Laser polishing of 3D Printed Plastic Components

by Karsten Braun, Scientist, Fraunhofer Institute for laser technology ILT

Despite their great potential for individualization, 3D-printing processes for polymer parts like SLS (Selective Laser Sintering) and FDM (Fused Deposition Modeling) have the particular disadvantage of a high surface roughness; therefore, surface finishing is often necessary. However, current finishing procedures often have deficits such as low flexibility, long process times or incorporation of abrasives in the component. Therefore, Fraunhofer ILT is developing a non-contact, laser-based polishing process for additively manufactured plastic components.

In this presentation process basics of laser polishing including a special process strategy called “quasi-top-hat scanning strategy” that is especially suited for plastics will be explained and recent achievements on 3D-printed polymer parts will be presented. Example materials are Polyamide, PEEK or TPU and example roughness values after laser polishing are between Sa = 0.1 µm and Sa = 1 µm. It will also be discussed where laser polishing might be applicable as an ancillary post process in the future.



What drives you?
Scientific work in general is always interesting. You learn new things every day. Also seeing a process being developed from a very basic stand to an actual application is a huge motivator.

Why should the delegate attend your presentation?
Laser polishing is not yet known very well in the AM industry. Although it is a very new approach to polish 3D printed polymer parts, it has great potential due to its contactless, digital and fully automatable process principle. The presentation will give an introduction in the laser polishing process and an overview about recent achievements. Also it will show where the process is applicable already and where potential future applications might be.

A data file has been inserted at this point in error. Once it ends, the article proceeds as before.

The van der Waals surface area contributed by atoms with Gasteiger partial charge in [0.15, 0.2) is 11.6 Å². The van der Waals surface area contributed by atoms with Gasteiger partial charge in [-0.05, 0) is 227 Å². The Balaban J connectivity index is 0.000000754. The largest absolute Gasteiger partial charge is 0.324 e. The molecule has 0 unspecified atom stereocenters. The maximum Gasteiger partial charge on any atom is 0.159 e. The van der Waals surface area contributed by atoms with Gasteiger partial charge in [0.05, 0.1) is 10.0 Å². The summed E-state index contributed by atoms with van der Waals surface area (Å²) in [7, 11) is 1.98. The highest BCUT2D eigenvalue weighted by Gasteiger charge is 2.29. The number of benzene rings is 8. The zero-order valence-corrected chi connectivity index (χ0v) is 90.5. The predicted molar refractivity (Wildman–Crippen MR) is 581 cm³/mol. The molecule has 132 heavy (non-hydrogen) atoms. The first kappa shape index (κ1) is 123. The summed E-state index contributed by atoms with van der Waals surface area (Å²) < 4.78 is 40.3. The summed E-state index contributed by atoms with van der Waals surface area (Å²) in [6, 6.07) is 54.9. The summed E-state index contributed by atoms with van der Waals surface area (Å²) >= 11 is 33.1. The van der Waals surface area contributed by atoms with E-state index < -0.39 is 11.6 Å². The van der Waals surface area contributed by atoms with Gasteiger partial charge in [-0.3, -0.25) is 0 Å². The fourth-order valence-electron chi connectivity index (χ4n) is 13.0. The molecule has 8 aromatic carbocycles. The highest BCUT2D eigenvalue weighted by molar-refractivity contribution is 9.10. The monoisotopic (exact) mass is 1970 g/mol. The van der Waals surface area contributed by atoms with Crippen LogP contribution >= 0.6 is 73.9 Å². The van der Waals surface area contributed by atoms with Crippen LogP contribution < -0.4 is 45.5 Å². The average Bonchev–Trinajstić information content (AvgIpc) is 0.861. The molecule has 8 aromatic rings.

What emerging technologies/trends do you see as having the greatest potential in the short and long run?
The laser polishing is surely a promising technology in the long run but still needs much development work.
Despite that combinations of different technology will probably become the most efficient ways to produce the best results in terms of quality and process speed, especially in the post processing.

What kind of impact do you expect them to have?
The laser polishing will probably fill the gap between fast post processes with medium quality and high quality post processes that are slow and expensive.

What are the barriers that might stand in the way?
The laser polishing still needs much development work. To get a good process it has to be invested into the development.

“Special quote”
The technology of tomorrow has to be developed today.

About Karsten Braun

  • Name: Karsten Braun, 28 years old
  • Studied physics at the RWTH Aachen University in Germany
  • Master thesis was written at the Fraunhofer ILT in the field of laser based optics manufacturing
  • Since 2016: Scientist at the Fraunhofer ILT and working on the laser polishing of glass and plastics

About Fraunhofer Institute for laser technology ILT

With more than 540 employees and more than 19,500 m² net floor space the Fraunhofer Institute for Laser Technology ILT is worldwide one of the most important development and contract research institutes of its specific field. The activities cover a wide range of areas such as the development of new laser beam sources and components, precise laser based metrology, testing technology and industrial laser processes. This includes laser cutting, caving, drilling, welding and soldering as well as surface treatment, micro processing and additive manufacturing.
The Fraunhofer ILT is part of the Fraunhofer-Gesellschaft, with 72 institutes, more than 26,600 employees and an annual research budget of 2.6 billion euros.

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